“Banks are always going to be in the middle and that’s why our strategy is to work with them,” Dusane said. “We don’t have a value proposition where a customer at a bank can use Ripple without going through the bank.”
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Distributive ledgers for payments are a major disruptor to the industry. In the past, a third party was required to clear payments for the sending and receiving parties. The technology allows the two sides to securely make transactions while cutting out the middleman.
The losers here are the clearing banks at the centre of the world’s global payments industry, one of banking’s most lucrative markets. Revenues in the global payments industry hit US$1.7 trillion last year, up 9 per cent year on year, according to a report released by Mckinsey this month. It accounted for a staggering 38 per cent of total bank industry revenues in 2014, demonstrating the sensitivity financial institutions would have to a major disruption.
The disruptors can get disrupted too, and it is often the banks that the fintech firms look to for help.
Banks are coughing up billions annually to enhance their compliance operations, all with the hope of avoiding the next big fine for money laundering or sanctions violations. By nature, fintechs invest far less in appeasing regulators, mainly because they deal in small sums involving simpler products. However, the further into the finance industry they push, the more regulatory hurdles the companies will need to leap over.
“Ultimately, hipsters and startups hit friction, and the capital cost of getting through regulatory issues becomes big,” said Lawrence Wintermeyer, the chief executive at Innovate Finance, a lobby group for fintech, sponsored by the City of London. “You’ll generally need regulatory staff. Then you’ll get the capital drag of ‘Oh my gosh, do you know how long it takes to transact in a regulatory system and to get through the approvals process?’ So that starts to slow things down for the disruptors.”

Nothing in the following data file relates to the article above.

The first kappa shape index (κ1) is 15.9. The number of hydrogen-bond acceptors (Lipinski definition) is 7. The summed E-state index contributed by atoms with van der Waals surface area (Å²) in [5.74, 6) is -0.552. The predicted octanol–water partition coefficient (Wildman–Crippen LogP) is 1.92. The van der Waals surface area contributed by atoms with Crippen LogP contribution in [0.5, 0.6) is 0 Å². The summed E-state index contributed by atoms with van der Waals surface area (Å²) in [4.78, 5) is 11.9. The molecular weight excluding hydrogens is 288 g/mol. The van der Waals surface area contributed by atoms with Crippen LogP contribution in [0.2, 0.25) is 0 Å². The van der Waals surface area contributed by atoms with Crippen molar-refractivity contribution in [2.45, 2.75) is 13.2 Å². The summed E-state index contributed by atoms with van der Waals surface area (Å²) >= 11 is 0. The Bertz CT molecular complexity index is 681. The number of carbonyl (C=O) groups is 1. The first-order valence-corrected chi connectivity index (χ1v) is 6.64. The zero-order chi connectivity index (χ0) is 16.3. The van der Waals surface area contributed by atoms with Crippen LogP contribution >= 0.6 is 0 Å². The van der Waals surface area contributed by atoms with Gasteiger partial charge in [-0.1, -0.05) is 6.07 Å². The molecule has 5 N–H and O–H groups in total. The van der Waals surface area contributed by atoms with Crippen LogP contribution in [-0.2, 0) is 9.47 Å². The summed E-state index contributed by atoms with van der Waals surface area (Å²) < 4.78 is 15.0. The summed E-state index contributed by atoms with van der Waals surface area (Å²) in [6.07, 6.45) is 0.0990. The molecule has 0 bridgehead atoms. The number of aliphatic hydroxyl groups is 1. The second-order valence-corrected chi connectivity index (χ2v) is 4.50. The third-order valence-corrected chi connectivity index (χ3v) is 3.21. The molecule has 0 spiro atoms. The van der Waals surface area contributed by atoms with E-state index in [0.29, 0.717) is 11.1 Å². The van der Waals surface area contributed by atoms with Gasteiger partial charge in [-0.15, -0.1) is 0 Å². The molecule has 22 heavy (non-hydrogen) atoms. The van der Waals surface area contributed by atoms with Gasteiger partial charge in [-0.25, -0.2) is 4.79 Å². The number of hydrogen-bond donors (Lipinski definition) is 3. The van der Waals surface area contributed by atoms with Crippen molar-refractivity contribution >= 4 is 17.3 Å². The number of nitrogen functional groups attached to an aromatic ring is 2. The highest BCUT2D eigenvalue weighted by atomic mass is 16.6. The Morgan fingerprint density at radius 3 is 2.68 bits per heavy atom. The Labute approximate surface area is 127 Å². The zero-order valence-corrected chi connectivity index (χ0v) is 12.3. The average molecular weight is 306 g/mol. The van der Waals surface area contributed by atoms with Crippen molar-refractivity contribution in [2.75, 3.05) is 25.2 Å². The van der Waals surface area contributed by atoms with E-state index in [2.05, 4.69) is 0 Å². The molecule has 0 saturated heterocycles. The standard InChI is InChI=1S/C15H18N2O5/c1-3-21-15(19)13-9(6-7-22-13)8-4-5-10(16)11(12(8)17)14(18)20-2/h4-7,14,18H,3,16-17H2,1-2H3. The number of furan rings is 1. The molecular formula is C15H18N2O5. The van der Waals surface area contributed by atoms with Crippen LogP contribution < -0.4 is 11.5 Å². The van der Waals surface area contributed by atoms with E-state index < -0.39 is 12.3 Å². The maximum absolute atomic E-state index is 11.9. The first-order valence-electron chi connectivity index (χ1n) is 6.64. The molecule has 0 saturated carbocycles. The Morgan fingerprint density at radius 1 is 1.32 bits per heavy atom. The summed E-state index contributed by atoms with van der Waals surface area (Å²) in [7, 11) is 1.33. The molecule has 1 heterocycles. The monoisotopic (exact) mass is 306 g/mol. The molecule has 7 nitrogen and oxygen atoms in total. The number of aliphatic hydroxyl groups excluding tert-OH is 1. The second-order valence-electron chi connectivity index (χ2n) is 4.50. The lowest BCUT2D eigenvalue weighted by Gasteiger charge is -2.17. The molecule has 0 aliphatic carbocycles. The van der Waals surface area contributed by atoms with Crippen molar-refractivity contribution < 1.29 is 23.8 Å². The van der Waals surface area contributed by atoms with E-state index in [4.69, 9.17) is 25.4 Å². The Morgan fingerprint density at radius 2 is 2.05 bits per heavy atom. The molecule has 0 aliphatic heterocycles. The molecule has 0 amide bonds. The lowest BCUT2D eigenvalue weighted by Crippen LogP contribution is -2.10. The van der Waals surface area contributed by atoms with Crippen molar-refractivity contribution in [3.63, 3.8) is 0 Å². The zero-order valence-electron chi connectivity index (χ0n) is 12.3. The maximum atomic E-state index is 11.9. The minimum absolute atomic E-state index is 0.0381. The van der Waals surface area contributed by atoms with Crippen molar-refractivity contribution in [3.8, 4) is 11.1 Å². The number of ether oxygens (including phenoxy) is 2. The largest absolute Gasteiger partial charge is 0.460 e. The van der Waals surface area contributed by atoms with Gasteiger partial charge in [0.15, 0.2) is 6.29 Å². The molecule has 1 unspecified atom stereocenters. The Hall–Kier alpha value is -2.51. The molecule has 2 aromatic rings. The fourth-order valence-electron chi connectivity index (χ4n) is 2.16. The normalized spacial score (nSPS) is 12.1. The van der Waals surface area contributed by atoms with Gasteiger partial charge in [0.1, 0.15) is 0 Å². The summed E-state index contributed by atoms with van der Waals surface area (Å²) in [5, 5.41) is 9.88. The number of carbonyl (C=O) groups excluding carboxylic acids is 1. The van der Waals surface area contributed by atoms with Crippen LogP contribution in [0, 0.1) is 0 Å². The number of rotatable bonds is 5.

Out of 100 top bank executives polled by the Economist Intelligence Unit, 34 rated banks’ regulatory experience as “very important” in driving their competitive advantage over fintech. Thirty-three gave regulatory barriers to entry the same weight in staving off the tech firms.
Rather than fork over the regulatory cost, many fintech companies are designing products that banks can incorporate into their regulatory regimes. Ripple, for example, does not have anti-money-laundering checks. Instead, the banks that use it perform that task, just as they have in the past when using a clearing house.
Add regulatory strength to a long list of advantages that banks tout. They also have a comparably low cost of capital, vast customer bases and a near-government guarantee on their deposits, tough acts to compete with, says Christoph Rieche, the chief executive of London-based small lender iwoca.
The firm lends up to £100,000 to small companies in need of working capital and uses an array of data points to make lending decisions that take a few days.
While Rieche says banks will likely always have a place in finance, iwoca’s strategy is not reliant on the banks for its core lending products. Instead it is circumventing the banks and going directly to the customer with a recent partnership with Chinese e-commerce giant Alibaba. The company has integrated a lending option directly on to Alibaba’s website. British businesses that source from Alibaba can get a direct loan from iwoca to pay for materials or goods that they buy from a Chinese vendor. No fees, no underwriting costs, no banks in sight.
“The first place [for banks] to get disrupted might be on the user experience, on product offerings, the website experience,” Rieche said. “That’s what we’re doing right now ... the customer experience is beautiful.”
To be sure, banks are still at each end of the process. They hold capital for iwoca, for British customers, Chinese vendors and for Alibaba, which was itself awarded a banking licence in China last year.
But in iwoca’s vision, and despite all the advantages that banks have, they are a shadow of their former selves.
“They have all the capital,” Rieche said. “It should have been a bank that came up with this.”